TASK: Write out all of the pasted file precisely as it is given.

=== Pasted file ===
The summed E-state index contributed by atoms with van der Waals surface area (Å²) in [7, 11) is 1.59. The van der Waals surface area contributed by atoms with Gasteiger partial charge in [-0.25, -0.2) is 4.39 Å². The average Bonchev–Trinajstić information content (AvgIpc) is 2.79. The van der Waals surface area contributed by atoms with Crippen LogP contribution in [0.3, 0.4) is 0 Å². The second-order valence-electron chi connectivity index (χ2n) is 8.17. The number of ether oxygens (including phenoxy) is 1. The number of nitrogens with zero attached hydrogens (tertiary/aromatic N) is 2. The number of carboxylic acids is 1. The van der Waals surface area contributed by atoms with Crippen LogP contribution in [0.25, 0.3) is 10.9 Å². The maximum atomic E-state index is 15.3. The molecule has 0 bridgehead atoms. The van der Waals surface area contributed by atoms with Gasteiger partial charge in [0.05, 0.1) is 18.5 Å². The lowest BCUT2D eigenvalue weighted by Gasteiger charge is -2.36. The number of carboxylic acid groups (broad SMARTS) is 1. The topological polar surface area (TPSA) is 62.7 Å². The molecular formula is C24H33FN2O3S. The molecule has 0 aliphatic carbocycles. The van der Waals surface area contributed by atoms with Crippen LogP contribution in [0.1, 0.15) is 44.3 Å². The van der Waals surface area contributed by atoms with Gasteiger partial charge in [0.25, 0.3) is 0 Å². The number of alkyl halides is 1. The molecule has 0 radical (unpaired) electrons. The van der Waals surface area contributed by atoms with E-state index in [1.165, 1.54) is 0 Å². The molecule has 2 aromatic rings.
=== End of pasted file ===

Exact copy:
The summed E-state index contributed by atoms with van der Waals surface area (Å²) in [7, 11) is 1.59. The van der Waals surface area contributed by atoms with Gasteiger partial charge in [-0.25, -0.2) is 4.39 Å². The average Bonchev–Trinajstić information content (AvgIpc) is 2.79. The van der Waals surface area contributed by atoms with Crippen LogP contribution in [0.3, 0.4) is 0 Å². The second-order valence-electron chi connectivity index (χ2n) is 8.17. The number of ether oxygens (including phenoxy) is 1. The number of nitrogens with zero attached hydrogens (tertiary/aromatic N) is 2. The number of carboxylic acids is 1. The van der Waals surface area contributed by atoms with Crippen LogP contribution in [0.25, 0.3) is 10.9 Å². The maximum atomic E-state index is 15.3. The molecule has 0 bridgehead atoms. The van der Waals surface area contributed by atoms with Gasteiger partial charge in [0.05, 0.1) is 18.5 Å². The lowest BCUT2D eigenvalue weighted by Gasteiger charge is -2.36. The number of carboxylic acid groups (broad SMARTS) is 1. The topological polar surface area (TPSA) is 62.7 Å². The molecular formula is C24H33FN2O3S. The molecule has 0 aliphatic carbocycles. The van der Waals surface area contributed by atoms with Crippen LogP contribution in [0.1, 0.15) is 44.3 Å². The van der Waals surface area contributed by atoms with Gasteiger partial charge in [0.25, 0.3) is 0 Å². The number of alkyl halides is 1. The molecule has 0 radical (unpaired) electrons. The van der Waals surface area contributed by atoms with E-state index in [1.165, 1.54) is 0 Å². The molecule has 2 aromatic rings.